hepatitis

/hep'euh tuy"tis/, n. Pathol.
inflammation of the liver, caused by a virus or a toxin and characterized by jaundice, liver enlargement, and fever.
[1720-30; < Gk hepatîtis. See HEPAT-, -ITIS]

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There are seven known types of viral hepatitis (A-G). Types A, spread mainly through food contaminated with feces, and B, transmitted sexually or by injection, cause jaundice and flulike symptoms. The hepatitis C virus spreads mostly by shared needles in intravenous drug use and can cause liver cirrhosis and cancer after a long latent period. Until recently there was no test to detect it in blood, and many people were exposed through blood transfusions. Hepatitis D becomes active only in the presence of type B; it causes severe chronic liver disease. Type E, like Type A, is transmitted by contaminated food or water; its symptoms are more severe than Type A's and can result in death. The hepatitis F virus (HFV), which was first reported in 1994, is spread like Type A and E. The hepatitis G virus (HGV), isolated in 1996, is believed to be responsible for many sexually transmitted and bloodborne cases of hepatitis. Vaccines exist for types A and B (the second also prevents type D). Drug treatment for B and C is not always effective. The other types may not need drug treatment. Chronic active hepatitis causes spidery and striated skin markings, acne, and abnormal hair growth. It results in liver tissue death (necrosis) progressing to cirrhosis. Alcoholic hepatitis, from long-term overconsumption of alcohol, can be reversed and cirrhosis prevented by early treatment including quitting or sharply reducing drinking. Other drugs can also cause noninfectious hepatitis. An autoimmune hepatitis affects mainly young women and is treated with corticosteroids to relieve symptoms.

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      inflammation of the liver that results from a variety of causes, both infectious and noninfectious. Infectious agents that cause hepatitis include viruses (virus) and parasites; noninfectious substances include certain drugs and toxic agents. In some instances hepatitis results from an autoimmune reaction directed against the liver cells of the body.

      Most cases of hepatitis are caused by viral infection. The viruses that give rise to liver inflammation include cytomegalovirus; yellow-fever (yellow fever) virus; Epstein-Barr virus; herpes simplex viruses; measles, mumps, and chickenpox viruses; and a number of hepatitis viruses. The term viral hepatitis, however, usually is applied only to those cases of liver disease caused by the hepatitis viruses.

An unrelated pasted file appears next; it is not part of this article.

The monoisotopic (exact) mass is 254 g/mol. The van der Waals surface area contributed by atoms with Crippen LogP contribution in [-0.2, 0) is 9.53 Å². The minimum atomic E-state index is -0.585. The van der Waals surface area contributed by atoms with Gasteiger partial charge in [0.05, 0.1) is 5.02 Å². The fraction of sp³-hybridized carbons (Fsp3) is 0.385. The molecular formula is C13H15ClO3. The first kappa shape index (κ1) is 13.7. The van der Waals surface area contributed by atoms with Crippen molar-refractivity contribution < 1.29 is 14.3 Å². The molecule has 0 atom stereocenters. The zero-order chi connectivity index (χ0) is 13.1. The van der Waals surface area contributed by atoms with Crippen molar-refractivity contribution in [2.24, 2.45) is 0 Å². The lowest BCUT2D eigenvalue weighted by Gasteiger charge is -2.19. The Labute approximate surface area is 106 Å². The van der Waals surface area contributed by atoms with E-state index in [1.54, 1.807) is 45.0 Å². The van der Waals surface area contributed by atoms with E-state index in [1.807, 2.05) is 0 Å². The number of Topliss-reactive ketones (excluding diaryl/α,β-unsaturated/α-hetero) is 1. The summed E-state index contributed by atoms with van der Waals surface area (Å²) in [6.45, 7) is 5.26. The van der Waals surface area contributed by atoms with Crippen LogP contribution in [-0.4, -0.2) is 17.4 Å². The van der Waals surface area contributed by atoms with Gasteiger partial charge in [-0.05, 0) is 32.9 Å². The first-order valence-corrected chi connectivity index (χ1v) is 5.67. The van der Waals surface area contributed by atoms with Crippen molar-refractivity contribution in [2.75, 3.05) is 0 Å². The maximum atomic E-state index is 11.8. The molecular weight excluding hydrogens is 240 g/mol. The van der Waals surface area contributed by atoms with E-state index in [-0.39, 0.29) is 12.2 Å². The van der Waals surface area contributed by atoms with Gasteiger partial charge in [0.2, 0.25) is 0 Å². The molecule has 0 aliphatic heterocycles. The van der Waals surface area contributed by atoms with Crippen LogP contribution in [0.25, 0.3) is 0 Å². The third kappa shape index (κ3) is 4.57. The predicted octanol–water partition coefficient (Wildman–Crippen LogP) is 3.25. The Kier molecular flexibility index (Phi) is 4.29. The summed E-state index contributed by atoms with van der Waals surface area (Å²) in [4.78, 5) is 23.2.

There are seven known hepatitis viruses, which are labeled A, B, C, D, E, F, and G. Hepatitis A, E, and F viruses are transmitted through the ingestion of contaminated food or water (called the fecal-oral route); the spread of these agents is aggravated by crowded conditions and poor sanitation. The B, C, D, and G viruses are transmitted mainly by blood or bodily fluids; sexual contact or exposure to contaminated blood are common modes of transmission.

      The signs and symptoms of acute viral hepatitis result from damage to the liver and are similar regardless of the hepatitis virus responsible. Patients may experience a flulike illness, and general symptoms include nausea, vomiting, abdominal pain, fever, fatigue, loss of appetite, and, less commonly, rash and joint pain. Sometimes jaundice, a yellowing of the skin and eyes, will develop. The acute symptomatic phase of viral hepatitis usually lasts from a few days to several weeks; the period of jaundice that may follow can persist from one to three weeks. Complications of acute viral hepatitis include fulminant hepatitis, which is a very severe, rapidly developing form of the disease that results in severe liver failure, impaired kidney function, difficulty in the clotting of blood, and marked changes in neurological function. Such patients rapidly become comatose; mortality is as high as 90 percent. Another complication is chronic hepatitis, which is characterized by liver cell death and inflammation over a period greater than six months.